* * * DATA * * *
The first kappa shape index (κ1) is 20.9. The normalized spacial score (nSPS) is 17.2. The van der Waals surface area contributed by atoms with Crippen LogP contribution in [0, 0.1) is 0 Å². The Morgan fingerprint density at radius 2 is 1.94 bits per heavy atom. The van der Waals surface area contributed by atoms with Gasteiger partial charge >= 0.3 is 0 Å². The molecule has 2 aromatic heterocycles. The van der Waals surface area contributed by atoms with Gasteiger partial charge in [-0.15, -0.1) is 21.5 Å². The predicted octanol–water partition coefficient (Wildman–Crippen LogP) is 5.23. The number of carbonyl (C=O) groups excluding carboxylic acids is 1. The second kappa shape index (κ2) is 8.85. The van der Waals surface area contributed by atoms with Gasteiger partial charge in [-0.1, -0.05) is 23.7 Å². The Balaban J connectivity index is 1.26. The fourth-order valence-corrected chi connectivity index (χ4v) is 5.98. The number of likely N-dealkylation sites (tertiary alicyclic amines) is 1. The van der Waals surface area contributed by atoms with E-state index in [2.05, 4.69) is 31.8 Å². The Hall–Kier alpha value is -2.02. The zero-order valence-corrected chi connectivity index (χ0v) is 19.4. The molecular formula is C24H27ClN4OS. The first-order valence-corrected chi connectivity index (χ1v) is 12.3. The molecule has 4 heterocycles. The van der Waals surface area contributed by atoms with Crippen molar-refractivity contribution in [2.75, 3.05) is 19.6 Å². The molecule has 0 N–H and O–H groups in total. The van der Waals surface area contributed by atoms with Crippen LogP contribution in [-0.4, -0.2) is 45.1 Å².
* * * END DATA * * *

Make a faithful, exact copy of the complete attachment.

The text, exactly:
The first kappa shape index (κ1) is 20.9. The normalized spacial score (nSPS) is 17.2. The van der Waals surface area contributed by atoms with Crippen LogP contribution in [0, 0.1) is 0 Å². The Morgan fingerprint density at radius 2 is 1.94 bits per heavy atom. The van der Waals surface area contributed by atoms with Gasteiger partial charge >= 0.3 is 0 Å². The molecule has 2 aromatic heterocycles. The van der Waals surface area contributed by atoms with Gasteiger partial charge in [-0.15, -0.1) is 21.5 Å². The predicted octanol–water partition coefficient (Wildman–Crippen LogP) is 5.23. The number of carbonyl (C=O) groups excluding carboxylic acids is 1. The second kappa shape index (κ2) is 8.85. The van der Waals surface area contributed by atoms with Gasteiger partial charge in [-0.1, -0.05) is 23.7 Å². The Balaban J connectivity index is 1.26. The fourth-order valence-corrected chi connectivity index (χ4v) is 5.98. The number of likely N-dealkylation sites (tertiary alicyclic amines) is 1. The van der Waals surface area contributed by atoms with E-state index in [2.05, 4.69) is 31.8 Å². The Hall–Kier alpha value is -2.02. The zero-order valence-corrected chi connectivity index (χ0v) is 19.4. The molecular formula is C24H27ClN4OS. The first-order valence-corrected chi connectivity index (χ1v) is 12.3. The molecule has 4 heterocycles. The van der Waals surface area contributed by atoms with Crippen molar-refractivity contribution in [2.75, 3.05) is 19.6 Å². The molecule has 0 N–H and O–H groups in total. The van der Waals surface area contributed by atoms with Crippen LogP contribution in [-0.4, -0.2) is 45.1 Å².